Lucas, then age 20, was already a navy veteran. He was born in 1834 in Poyntzpass, County Armagh, in today’s Northern Ireland and at age 13 joined the Royal Navy. He was praised by Hall for “a remarkable instance of coolness and presence of mind in action,” in Hall’s letter to Napier.
Clamor for ordinary heroes
By 1854, newspapers had proliferated. Samuel F. B. Morse had sent the first telegraph message a decade earlier, on May 24, 1842. Consequently, the Crimean War was the first major conflict covered by war correspondents who brought the British public into almost daily contact with the war via telegraph. Correspondents such as William Howard Russell of The Times included coverage of common soldiers and sailors.
The people back home read in their newspapers of the suffering of their husbands, sons, and brothers, the inadequacies of the medical care they were receiving, poor sanitation, and heroics. They devoured war reports including news of the Bomarsund fighting and of Lucas’ gallantry on the Hecla. Both became topics of public conversation in pubs and on city street corners throughout the kingdom.
“The war reports of Russell and other journalists,” history professor Orlando Figes wrote in 2010, “had brought to the attention of the British public the many acts of bravery by ordinary troops; [and] they had portrayed the suffering of the soldiers in heroic terms giving rise to a widespread feeling that a new reward was needed to recognize their deeds.”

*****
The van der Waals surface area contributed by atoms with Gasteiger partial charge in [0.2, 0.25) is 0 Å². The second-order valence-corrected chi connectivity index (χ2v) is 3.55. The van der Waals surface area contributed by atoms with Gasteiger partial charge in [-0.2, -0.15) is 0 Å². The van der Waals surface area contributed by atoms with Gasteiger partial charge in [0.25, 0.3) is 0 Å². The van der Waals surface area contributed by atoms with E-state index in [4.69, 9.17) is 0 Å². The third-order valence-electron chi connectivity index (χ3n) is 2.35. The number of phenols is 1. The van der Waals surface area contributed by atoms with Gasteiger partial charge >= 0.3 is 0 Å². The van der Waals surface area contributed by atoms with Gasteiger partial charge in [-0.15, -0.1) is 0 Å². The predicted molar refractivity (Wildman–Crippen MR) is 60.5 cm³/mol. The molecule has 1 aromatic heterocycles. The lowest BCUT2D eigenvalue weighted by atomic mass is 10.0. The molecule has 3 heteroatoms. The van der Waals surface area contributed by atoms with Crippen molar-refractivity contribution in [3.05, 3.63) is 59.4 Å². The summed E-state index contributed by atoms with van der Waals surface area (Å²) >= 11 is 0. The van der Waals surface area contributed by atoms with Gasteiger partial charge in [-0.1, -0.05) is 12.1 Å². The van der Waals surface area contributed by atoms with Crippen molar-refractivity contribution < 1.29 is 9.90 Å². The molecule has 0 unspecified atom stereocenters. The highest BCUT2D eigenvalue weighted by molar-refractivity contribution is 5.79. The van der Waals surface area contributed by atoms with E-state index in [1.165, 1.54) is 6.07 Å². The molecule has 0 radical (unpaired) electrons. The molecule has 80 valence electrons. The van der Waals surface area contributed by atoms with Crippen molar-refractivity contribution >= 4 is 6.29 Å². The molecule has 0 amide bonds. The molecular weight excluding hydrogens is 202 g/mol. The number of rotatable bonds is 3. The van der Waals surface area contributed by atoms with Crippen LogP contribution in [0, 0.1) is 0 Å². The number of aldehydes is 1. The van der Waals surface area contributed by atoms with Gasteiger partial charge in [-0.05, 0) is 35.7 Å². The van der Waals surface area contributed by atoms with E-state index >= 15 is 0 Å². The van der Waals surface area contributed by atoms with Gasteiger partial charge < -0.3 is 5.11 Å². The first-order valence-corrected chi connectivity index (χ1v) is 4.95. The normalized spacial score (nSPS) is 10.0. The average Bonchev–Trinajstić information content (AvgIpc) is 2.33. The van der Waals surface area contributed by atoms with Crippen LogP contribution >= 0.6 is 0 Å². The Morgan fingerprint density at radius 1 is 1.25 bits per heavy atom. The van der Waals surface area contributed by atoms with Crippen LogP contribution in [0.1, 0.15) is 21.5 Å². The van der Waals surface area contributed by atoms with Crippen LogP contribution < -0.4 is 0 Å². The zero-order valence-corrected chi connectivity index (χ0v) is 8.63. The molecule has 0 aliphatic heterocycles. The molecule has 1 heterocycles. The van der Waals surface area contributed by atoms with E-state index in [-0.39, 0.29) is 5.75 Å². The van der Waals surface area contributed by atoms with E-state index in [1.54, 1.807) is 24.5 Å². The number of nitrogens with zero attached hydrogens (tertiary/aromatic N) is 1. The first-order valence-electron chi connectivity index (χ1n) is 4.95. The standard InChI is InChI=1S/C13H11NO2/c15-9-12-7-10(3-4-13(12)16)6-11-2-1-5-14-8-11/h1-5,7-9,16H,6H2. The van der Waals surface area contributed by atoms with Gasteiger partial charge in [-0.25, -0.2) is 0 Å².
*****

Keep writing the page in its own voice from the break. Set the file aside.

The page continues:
The Distinguished Conduct Medal for army enlisted men and the Conspicuous Gallantry Medal for seamen were quickly established but, Glanfield wrote, “failed to meet the demand for a single supreme award embracing all ranks and all arms.”
A New Award For All—Opposed By Some
Queen Victoria’s husband, Prince Albert, aware of these news reports and of the public clamor they aroused—and perhaps embarrassed by British soldiers receiving the French Medaille Militaire—began drawing up specifications in 1855 for a gallantry award he proposed to call the Military Order of Victoria (changed to Victoria Cross by the Queen). His proposal included five points: that a small cross of merit for personal deeds of valor be established; that it be open to all ranks; that it be unlimited in number; that an annuity (he suggested 5£) be attached to each cross; and that it could be claimed by an individual who established his right to the distinction before a jury of his peers, subject to confirmation by the Crown.
When word leaked out, the proposed award was celebrated by Parliament and the British public. However, some entrenched elements of the military opposed it, arguing that courage was expected of all soldiers and that an award should not be established honoring someone for doing what was expected.